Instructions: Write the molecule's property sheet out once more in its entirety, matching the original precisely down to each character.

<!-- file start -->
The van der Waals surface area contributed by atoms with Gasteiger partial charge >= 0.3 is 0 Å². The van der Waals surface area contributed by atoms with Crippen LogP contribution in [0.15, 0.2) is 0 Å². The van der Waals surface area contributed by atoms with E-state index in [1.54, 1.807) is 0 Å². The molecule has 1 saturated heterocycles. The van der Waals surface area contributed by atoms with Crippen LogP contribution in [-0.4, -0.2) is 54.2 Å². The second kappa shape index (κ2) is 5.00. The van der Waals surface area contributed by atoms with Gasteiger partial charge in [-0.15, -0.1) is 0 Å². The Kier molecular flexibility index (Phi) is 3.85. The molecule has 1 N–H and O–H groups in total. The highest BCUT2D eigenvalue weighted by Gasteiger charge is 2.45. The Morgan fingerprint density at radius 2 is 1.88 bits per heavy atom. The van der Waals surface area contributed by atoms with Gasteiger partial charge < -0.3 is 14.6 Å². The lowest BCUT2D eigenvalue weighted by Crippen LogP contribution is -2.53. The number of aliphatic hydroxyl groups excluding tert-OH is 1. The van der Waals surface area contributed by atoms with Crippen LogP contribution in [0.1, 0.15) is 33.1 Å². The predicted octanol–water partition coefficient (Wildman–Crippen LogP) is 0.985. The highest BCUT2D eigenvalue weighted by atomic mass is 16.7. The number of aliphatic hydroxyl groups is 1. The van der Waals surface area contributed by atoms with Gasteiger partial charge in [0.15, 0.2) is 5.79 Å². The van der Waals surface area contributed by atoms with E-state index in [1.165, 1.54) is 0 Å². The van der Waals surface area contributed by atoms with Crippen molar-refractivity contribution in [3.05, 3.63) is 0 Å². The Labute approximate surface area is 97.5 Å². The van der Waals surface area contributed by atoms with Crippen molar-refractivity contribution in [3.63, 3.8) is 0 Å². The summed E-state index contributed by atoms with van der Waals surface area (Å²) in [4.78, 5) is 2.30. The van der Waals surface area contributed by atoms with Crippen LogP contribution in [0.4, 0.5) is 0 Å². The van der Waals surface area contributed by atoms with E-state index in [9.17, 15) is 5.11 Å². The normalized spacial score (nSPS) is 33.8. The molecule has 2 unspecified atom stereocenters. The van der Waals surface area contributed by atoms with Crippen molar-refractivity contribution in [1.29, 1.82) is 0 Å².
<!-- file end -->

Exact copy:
The van der Waals surface area contributed by atoms with Gasteiger partial charge >= 0.3 is 0 Å². The van der Waals surface area contributed by atoms with Crippen LogP contribution in [0.15, 0.2) is 0 Å². The van der Waals surface area contributed by atoms with E-state index in [1.54, 1.807) is 0 Å². The molecule has 1 saturated heterocycles. The van der Waals surface area contributed by atoms with Crippen LogP contribution in [-0.4, -0.2) is 54.2 Å². The second kappa shape index (κ2) is 5.00. The van der Waals surface area contributed by atoms with Gasteiger partial charge in [-0.15, -0.1) is 0 Å². The Kier molecular flexibility index (Phi) is 3.85. The molecule has 1 N–H and O–H groups in total. The highest BCUT2D eigenvalue weighted by Gasteiger charge is 2.45. The Morgan fingerprint density at radius 2 is 1.88 bits per heavy atom. The van der Waals surface area contributed by atoms with Gasteiger partial charge < -0.3 is 14.6 Å². The lowest BCUT2D eigenvalue weighted by Crippen LogP contribution is -2.53. The number of aliphatic hydroxyl groups excluding tert-OH is 1. The van der Waals surface area contributed by atoms with Crippen LogP contribution in [0.1, 0.15) is 33.1 Å². The predicted octanol–water partition coefficient (Wildman–Crippen LogP) is 0.985. The highest BCUT2D eigenvalue weighted by atomic mass is 16.7. The number of aliphatic hydroxyl groups is 1. The van der Waals surface area contributed by atoms with Gasteiger partial charge in [0.15, 0.2) is 5.79 Å². The van der Waals surface area contributed by atoms with E-state index in [1.165, 1.54) is 0 Å². The van der Waals surface area contributed by atoms with Crippen molar-refractivity contribution in [3.05, 3.63) is 0 Å². The Labute approximate surface area is 97.5 Å². The van der Waals surface area contributed by atoms with Crippen molar-refractivity contribution in [3.63, 3.8) is 0 Å². The summed E-state index contributed by atoms with van der Waals surface area (Å²) in [4.78, 5) is 2.30. The van der Waals surface area contributed by atoms with Crippen LogP contribution in [0.4, 0.5) is 0 Å². The van der Waals surface area contributed by atoms with E-state index in [9.17, 15) is 5.11 Å². The normalized spacial score (nSPS) is 33.8. The molecule has 2 unspecified atom stereocenters. The van der Waals surface area contributed by atoms with Crippen molar-refractivity contribution in [1.29, 1.82) is 0 Å².